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Duplicity

Reviewed By David Cornelius
Posted 03/21/09 12:34:35

"A glossy, twisty delight."
4 stars (Worth A Look)

“Duplicity” is a real crackerjack of a puzzler, the sort of movie where the audience tries to outguess the characters while the characters try to outguess each other. The story folds over itself many times, tossing us clues as it flashes back and forward, revealing just a little more of its own game each time.

Ah, but even if you’re still left scratching your noggin after the script offers up its final explanations, that’s hardly the point, for “Duplicity” is also the kind of movie that revels in watching gorgeous movie stars trade crackling dialogue in exotic locales. Here we have Julia Roberts and Clive Owen, so nasty to each other in “Closer” and so wickedly sexy here; their very roles require continuous attempts to out-charm each other with hard banter and soft kisses, often on the beaches of Miami or the streets of Rome or poolside in Dubai.

The film is writer/director Tony Gilroy’s follow-up to “Michael Clayton,” and he’s rewarding himself with something a little light and fluffy. Gilroy is a veteran screenwriter (he collaborated on all three “Bourne” films, and before that wrote iffier projects like “Bait” and “Proof of Life”), and in “Duplicity” he unloads all the trappings of a writer’s movie: the sharp, musical dialogue; the twisty plotting; the clever storytelling tricks. Even the settings are used as precise punchlines. This feels like a movie that would be just as much fun to read as it is to watch.

Revealing any plot beyond the first few minutes would really be unfair, so I’ll try to stick to the most basic of basics. Owen is Ray Koval, British intelligence; Roberts is Claire Stenwick, CIA. They meet in Dubai - Ray attempts the lamest of pick-ups, but she falls for it - and one of them is out to con the other, stealing vital security documents that matter not to the story. Indeed, none of the vital documents mentioned throughout the film are important to us, the audience; only in the third act does the revelation of a top secret formula matter, and only then as the slyest of mental stingers. Until then, it’s all MacGuffin nothingness. The importance lies in if, when, and how Ray and Claire can get what they want to get.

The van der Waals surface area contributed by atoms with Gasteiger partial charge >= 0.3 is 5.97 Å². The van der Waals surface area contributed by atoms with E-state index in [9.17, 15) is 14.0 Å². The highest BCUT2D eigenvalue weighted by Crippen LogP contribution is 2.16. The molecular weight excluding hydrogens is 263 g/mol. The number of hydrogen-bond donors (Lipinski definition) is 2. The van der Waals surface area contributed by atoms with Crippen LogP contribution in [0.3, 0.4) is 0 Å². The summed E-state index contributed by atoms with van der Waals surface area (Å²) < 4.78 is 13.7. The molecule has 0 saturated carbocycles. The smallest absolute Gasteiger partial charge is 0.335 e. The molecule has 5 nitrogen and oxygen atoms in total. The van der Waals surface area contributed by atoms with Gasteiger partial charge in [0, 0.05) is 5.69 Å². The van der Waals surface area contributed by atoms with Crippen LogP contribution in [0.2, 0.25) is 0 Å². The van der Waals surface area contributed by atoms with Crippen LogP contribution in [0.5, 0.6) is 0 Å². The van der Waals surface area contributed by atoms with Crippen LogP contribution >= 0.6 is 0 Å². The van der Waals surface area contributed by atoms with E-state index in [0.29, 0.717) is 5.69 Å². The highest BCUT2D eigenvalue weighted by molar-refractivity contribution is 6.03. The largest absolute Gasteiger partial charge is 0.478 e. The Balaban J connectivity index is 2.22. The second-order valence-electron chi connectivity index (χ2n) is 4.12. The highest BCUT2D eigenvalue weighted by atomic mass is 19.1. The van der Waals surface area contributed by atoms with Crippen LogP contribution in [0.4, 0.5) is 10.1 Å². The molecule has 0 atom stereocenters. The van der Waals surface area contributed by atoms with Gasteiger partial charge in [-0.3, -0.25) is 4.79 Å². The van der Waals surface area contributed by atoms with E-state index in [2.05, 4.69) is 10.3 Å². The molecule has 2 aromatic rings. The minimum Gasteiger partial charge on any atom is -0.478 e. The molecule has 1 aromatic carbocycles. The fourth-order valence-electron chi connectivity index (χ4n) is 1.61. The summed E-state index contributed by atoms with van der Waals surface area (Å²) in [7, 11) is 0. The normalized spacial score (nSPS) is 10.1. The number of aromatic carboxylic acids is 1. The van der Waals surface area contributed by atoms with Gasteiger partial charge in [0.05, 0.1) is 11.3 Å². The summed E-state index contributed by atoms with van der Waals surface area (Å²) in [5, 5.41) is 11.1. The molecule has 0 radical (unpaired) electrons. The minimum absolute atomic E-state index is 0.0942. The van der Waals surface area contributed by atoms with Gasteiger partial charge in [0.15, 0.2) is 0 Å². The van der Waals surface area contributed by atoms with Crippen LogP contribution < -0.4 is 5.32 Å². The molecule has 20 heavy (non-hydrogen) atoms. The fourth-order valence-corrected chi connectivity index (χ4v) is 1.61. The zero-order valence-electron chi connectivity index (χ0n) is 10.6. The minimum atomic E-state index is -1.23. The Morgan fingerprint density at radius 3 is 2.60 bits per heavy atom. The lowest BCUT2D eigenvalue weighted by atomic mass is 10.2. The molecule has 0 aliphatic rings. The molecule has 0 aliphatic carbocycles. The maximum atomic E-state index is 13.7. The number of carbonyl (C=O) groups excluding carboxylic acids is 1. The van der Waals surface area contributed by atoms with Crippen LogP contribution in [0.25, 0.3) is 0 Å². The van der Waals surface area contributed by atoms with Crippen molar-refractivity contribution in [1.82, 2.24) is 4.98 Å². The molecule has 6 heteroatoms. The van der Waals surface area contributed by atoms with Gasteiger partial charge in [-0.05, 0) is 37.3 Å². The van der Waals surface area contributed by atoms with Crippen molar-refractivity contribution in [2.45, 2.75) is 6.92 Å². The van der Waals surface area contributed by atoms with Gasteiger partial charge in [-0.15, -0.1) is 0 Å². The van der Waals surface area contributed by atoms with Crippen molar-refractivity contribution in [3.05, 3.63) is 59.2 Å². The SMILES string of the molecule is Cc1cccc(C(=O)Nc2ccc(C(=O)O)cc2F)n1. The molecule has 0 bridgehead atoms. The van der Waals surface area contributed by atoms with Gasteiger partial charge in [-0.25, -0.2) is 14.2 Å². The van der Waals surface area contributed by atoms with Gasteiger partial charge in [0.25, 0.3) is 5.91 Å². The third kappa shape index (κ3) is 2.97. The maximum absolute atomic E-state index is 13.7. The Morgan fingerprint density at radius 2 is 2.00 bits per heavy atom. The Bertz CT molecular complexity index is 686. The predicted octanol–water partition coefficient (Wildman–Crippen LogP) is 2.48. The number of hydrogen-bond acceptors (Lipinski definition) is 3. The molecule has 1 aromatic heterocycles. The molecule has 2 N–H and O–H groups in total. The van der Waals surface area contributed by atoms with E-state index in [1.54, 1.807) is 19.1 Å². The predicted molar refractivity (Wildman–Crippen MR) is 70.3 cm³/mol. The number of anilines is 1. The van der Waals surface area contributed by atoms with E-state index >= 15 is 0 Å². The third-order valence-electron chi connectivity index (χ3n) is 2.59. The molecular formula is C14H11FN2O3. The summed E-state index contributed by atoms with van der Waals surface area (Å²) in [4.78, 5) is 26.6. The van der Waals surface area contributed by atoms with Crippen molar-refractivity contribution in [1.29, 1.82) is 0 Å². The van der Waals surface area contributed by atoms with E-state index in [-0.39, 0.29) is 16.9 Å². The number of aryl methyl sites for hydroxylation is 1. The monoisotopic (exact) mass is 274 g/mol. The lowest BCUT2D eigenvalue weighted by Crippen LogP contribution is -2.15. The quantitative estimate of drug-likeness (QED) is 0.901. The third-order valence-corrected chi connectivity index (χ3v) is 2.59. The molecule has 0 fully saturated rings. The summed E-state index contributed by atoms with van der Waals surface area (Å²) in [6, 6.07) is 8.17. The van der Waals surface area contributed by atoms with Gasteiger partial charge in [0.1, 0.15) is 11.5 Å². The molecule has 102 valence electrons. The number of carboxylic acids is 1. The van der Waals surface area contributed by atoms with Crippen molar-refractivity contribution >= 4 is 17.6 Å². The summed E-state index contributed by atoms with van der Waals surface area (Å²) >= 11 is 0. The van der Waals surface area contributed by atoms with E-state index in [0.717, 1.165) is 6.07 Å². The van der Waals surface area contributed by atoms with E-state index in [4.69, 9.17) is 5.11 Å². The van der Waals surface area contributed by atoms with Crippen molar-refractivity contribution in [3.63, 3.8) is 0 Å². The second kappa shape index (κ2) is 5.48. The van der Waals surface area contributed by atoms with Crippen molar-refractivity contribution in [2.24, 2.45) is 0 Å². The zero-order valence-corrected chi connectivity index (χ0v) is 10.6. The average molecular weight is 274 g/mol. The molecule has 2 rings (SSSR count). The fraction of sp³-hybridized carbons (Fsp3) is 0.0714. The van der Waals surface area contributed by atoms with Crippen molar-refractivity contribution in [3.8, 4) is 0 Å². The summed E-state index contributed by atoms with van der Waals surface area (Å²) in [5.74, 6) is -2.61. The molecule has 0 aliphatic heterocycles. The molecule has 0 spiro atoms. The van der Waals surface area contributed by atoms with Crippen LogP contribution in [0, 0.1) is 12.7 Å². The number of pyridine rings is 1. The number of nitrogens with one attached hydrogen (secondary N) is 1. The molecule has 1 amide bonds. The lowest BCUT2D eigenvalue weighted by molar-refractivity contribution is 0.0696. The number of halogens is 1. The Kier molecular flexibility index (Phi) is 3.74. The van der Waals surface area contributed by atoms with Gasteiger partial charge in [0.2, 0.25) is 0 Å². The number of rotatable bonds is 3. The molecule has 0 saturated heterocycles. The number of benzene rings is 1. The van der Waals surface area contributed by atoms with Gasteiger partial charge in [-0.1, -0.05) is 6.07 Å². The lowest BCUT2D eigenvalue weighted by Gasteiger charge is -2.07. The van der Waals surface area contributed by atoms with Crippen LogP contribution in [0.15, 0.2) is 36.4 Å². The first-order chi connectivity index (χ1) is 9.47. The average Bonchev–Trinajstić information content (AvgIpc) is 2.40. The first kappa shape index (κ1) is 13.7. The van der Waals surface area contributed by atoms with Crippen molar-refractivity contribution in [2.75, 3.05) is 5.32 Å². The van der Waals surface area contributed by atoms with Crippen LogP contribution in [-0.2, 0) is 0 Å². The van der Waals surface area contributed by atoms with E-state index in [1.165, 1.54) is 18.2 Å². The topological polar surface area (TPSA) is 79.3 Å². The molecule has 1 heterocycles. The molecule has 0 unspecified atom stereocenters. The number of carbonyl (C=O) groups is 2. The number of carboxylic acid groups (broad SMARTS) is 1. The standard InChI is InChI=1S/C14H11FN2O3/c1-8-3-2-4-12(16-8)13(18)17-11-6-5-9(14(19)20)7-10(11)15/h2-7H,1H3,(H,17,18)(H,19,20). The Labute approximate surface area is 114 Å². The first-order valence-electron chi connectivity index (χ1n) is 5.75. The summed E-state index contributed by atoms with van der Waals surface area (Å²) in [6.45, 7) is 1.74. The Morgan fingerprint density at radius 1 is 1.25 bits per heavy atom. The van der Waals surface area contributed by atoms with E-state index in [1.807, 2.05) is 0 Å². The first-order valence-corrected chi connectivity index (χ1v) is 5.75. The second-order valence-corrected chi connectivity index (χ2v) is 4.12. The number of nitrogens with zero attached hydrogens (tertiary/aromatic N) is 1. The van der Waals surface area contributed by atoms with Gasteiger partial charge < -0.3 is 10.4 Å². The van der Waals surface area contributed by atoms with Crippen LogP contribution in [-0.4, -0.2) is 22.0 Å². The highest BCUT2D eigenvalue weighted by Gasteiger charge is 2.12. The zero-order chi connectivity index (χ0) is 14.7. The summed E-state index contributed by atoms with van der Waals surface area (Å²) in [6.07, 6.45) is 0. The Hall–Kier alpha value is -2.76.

We pick up years after Dubai, with both agents now retired and working in the private sector, as corporate spies for rival companies (one of which is modeled conspicuously after Procter & Gamble). There’s something about one company planning to introduce a product so secret it’s known to only a handful of employees. One company has it, the other wants to steal it, and Ray and Claire find themselves somewhere in the middle, scheming all the way. They might be able to nab the formula - whatever it might be - for themselves, and get so very, very rich. They might be working together. They might out to con each other out of their share of the prize. They might be doing all of this, and more.

Does Gilroy play fair? Of course not. Part of the fun in “Duplicity” is that the characters (some of them, anyway) always know more than the audience (some of them, anyway), right up until the end. The ending might go a bit too far in slowly explaining the final reveal when just a few seconds of film would’ve done the trick just nicely (before then, Gilroy shows great faith in the audience to keep up, rarely explaining the goings-on, leaving it up to us), but that final scene hardly spoils the fun. It’s a game between them and us, as we’re asked to see how many pieces we can fit together, and how quickly.

Even if you don’t stay on top of the game, you’ll surely enjoy the breezy, sexy rapport between the two leads clearly enjoying themselves in their roles; and the comic angle of supporting players Paul Giamatti and Tom Wilkinson, both terrific as CEOs obsessed with their own rivalries; and the spy genre twists applied to matters of hand lotions and frozen pizzas; and the nailbiting thrill of a few beat-the-clock moments where everything is on the line. “Duplicity” is whip smart storytelling and a fizzy caper delight, a riddle wrapped in a mystery inside a brassy, winking enigma, chilling next to an uncorked bottle of champagne.

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